On Dec 17, 2015, at 4:19 PM, Chris Lattner <email@example.com> wrote:
On Dec 17, 2015, at 4:15 PM, Greg Parker via swift-evolution < > firstname.lastname@example.org> wrote:
On Dec 17, 2015, at 12:14 PM, Ethan Tira-Thompson via swift-evolution < > email@example.com> wrote:
I wanted to use ‘·’ as a dot-product operator, but it’s not currently
defined as an operator character. (rdar://problem/23930008 suggested I
come here for comment.)
Note that dot operator (⋅, U+22C5) is already available for operators and
semantically appropriate, but Mac users can conveniently type
option-shift-9 to get the middle dot which is a nice feature and
consequently it’s more well-known. FWIW, we have U+00B6 (¶) already
defined as an operator, this would extend its range by one.
IHNTA, IJWTS " is an identifier but ︎ is an operator, according to
Swift's current rules.”
I’m not sure what the initialisicms stand for, but any proposal that
let = "moof"
will not be tolerated.
Perhaps there’s a way to avoid having to statically classify all of
unicode into operator vs. identifier characters?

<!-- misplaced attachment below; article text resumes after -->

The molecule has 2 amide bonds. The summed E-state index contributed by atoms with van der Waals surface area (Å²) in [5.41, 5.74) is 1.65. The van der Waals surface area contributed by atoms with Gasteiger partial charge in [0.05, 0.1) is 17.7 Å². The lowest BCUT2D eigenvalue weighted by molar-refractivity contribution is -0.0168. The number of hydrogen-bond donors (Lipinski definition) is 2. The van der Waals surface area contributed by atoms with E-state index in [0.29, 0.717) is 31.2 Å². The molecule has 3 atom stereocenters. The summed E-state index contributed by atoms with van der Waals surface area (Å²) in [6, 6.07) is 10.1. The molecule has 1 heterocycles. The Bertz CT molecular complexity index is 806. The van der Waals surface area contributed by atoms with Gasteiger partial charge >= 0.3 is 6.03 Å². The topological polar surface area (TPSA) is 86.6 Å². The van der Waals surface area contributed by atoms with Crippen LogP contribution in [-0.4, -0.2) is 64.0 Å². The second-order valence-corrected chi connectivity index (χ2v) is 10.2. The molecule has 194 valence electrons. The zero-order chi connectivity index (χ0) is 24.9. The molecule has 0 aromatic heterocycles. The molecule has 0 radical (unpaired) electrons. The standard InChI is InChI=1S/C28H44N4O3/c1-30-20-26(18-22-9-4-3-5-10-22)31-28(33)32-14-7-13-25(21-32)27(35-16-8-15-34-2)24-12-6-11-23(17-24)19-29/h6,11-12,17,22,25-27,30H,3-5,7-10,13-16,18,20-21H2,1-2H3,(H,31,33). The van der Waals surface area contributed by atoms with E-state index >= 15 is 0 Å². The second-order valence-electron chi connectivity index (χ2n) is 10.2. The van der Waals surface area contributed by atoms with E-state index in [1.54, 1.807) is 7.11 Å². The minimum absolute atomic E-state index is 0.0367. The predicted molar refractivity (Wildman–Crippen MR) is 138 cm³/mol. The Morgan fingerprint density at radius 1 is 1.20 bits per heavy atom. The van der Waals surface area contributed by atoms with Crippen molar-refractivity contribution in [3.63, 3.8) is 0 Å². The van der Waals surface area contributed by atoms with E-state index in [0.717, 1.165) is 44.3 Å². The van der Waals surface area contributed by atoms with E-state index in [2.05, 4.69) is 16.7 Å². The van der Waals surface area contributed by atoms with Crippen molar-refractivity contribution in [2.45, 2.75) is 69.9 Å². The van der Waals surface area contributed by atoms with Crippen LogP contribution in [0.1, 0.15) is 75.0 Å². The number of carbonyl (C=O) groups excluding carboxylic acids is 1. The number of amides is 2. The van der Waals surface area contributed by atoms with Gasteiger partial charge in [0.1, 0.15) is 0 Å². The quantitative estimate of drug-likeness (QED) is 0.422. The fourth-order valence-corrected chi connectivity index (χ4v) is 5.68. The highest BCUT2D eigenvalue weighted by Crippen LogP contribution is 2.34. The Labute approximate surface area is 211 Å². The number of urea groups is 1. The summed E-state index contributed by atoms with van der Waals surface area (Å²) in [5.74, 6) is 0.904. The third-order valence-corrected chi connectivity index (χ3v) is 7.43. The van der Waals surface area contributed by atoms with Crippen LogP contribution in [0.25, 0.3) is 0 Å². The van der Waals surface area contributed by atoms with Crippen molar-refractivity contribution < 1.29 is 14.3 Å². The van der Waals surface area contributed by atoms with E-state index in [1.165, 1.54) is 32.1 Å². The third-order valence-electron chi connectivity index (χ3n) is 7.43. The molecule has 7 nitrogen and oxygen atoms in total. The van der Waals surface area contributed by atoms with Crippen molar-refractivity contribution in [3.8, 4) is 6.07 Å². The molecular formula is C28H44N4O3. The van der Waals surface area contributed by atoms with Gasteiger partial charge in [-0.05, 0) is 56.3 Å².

For example, could this be done dynamically, where the compiler tracks the
characters used for each group as it goes, and only complains if it
encounters a conflict with a previous declaration?
This does introduce a possibility to have conflicts between a piece of
code and an imported API, but the odds of a conflict seem on the scale of
other namespace clashes. (Much less IMHO, and even in the case of such a
conflict, are we really better suited to have preemptively decided between
If nothing else, debating individual characters like this seems like it
will get old really fast, and runs a similar risk of conflicts with
pre-existing code on each change. (perhaps greater actually since it’s
globally enforced rather than scoped by individual import.)
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